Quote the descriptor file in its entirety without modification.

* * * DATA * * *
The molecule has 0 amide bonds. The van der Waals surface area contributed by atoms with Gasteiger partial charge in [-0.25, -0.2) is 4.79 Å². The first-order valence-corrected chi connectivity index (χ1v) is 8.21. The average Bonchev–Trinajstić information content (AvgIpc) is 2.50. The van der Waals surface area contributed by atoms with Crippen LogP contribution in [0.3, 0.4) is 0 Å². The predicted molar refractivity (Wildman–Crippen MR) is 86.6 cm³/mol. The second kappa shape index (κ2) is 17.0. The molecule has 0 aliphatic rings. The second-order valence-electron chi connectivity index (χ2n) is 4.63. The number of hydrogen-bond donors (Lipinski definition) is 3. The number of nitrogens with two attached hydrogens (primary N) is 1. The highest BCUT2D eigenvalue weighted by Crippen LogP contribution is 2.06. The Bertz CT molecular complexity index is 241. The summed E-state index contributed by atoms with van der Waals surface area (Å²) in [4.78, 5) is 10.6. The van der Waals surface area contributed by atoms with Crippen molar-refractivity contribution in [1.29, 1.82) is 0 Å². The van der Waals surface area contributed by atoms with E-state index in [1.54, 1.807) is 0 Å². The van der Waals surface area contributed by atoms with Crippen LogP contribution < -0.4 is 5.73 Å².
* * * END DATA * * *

The molecule has 0 amide bonds. The van der Waals surface area contributed by atoms with Gasteiger partial charge in [-0.25, -0.2) is 4.79 Å². The first-order valence-corrected chi connectivity index (χ1v) is 8.21. The average Bonchev–Trinajstić information content (AvgIpc) is 2.50. The van der Waals surface area contributed by atoms with Crippen LogP contribution in [0.3, 0.4) is 0 Å². The predicted molar refractivity (Wildman–Crippen MR) is 86.6 cm³/mol. The second kappa shape index (κ2) is 17.0. The molecule has 0 aliphatic rings. The second-order valence-electron chi connectivity index (χ2n) is 4.63. The number of hydrogen-bond donors (Lipinski definition) is 3. The number of nitrogens with two attached hydrogens (primary N) is 1. The highest BCUT2D eigenvalue weighted by Crippen LogP contribution is 2.06. The Bertz CT molecular complexity index is 241. The summed E-state index contributed by atoms with van der Waals surface area (Å²) in [4.78, 5) is 10.6. The van der Waals surface area contributed by atoms with Crippen molar-refractivity contribution in [1.29, 1.82) is 0 Å². The van der Waals surface area contributed by atoms with E-state index in [1.54, 1.807) is 0 Å². The van der Waals surface area contributed by atoms with Crippen LogP contribution < -0.4 is 5.73 Å².